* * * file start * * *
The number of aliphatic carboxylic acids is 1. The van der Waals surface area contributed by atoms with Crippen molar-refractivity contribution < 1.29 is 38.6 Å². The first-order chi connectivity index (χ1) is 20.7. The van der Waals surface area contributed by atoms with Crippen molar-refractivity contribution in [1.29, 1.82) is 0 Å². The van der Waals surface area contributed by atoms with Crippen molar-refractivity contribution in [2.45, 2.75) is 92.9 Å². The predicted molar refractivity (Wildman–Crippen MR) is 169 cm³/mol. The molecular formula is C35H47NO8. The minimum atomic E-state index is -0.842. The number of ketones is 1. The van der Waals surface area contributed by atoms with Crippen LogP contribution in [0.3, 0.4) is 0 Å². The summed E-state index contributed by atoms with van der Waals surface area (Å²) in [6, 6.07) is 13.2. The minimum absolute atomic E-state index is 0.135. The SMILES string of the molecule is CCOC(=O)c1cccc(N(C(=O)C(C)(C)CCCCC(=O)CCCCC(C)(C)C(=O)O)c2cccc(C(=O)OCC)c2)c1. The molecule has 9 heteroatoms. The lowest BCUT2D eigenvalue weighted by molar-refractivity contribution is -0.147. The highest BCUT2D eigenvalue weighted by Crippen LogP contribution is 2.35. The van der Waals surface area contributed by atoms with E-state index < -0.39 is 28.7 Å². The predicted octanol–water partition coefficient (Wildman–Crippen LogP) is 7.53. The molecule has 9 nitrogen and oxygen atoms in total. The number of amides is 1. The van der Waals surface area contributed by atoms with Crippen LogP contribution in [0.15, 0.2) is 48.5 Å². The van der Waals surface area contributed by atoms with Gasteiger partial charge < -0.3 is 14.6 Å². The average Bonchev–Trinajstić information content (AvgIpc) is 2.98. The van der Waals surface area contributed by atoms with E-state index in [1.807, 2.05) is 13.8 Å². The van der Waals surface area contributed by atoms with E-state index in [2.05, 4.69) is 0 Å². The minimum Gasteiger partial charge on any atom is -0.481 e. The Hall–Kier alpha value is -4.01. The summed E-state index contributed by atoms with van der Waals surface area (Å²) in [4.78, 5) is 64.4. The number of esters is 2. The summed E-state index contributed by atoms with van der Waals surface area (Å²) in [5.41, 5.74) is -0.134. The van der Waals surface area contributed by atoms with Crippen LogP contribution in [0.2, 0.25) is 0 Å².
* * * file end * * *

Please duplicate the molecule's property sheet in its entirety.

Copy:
The number of aliphatic carboxylic acids is 1. The van der Waals surface area contributed by atoms with Crippen molar-refractivity contribution < 1.29 is 38.6 Å². The first-order chi connectivity index (χ1) is 20.7. The van der Waals surface area contributed by atoms with Crippen molar-refractivity contribution in [1.29, 1.82) is 0 Å². The van der Waals surface area contributed by atoms with Crippen molar-refractivity contribution in [2.45, 2.75) is 92.9 Å². The predicted molar refractivity (Wildman–Crippen MR) is 169 cm³/mol. The molecular formula is C35H47NO8. The minimum atomic E-state index is -0.842. The number of ketones is 1. The van der Waals surface area contributed by atoms with Crippen LogP contribution in [0.3, 0.4) is 0 Å². The summed E-state index contributed by atoms with van der Waals surface area (Å²) in [6, 6.07) is 13.2. The minimum absolute atomic E-state index is 0.135. The SMILES string of the molecule is CCOC(=O)c1cccc(N(C(=O)C(C)(C)CCCCC(=O)CCCCC(C)(C)C(=O)O)c2cccc(C(=O)OCC)c2)c1. The molecule has 9 heteroatoms. The lowest BCUT2D eigenvalue weighted by molar-refractivity contribution is -0.147. The highest BCUT2D eigenvalue weighted by Crippen LogP contribution is 2.35. The van der Waals surface area contributed by atoms with E-state index < -0.39 is 28.7 Å². The predicted octanol–water partition coefficient (Wildman–Crippen LogP) is 7.53. The molecule has 9 nitrogen and oxygen atoms in total. The number of amides is 1. The van der Waals surface area contributed by atoms with Crippen LogP contribution in [0.15, 0.2) is 48.5 Å². The van der Waals surface area contributed by atoms with Gasteiger partial charge < -0.3 is 14.6 Å². The average Bonchev–Trinajstić information content (AvgIpc) is 2.98. The van der Waals surface area contributed by atoms with E-state index in [1.807, 2.05) is 13.8 Å². The van der Waals surface area contributed by atoms with E-state index in [2.05, 4.69) is 0 Å². The minimum Gasteiger partial charge on any atom is -0.481 e. The Hall–Kier alpha value is -4.01. The summed E-state index contributed by atoms with van der Waals surface area (Å²) in [4.78, 5) is 64.4. The number of esters is 2. The summed E-state index contributed by atoms with van der Waals surface area (Å²) in [5.41, 5.74) is -0.134. The van der Waals surface area contributed by atoms with Crippen LogP contribution in [0.2, 0.25) is 0 Å².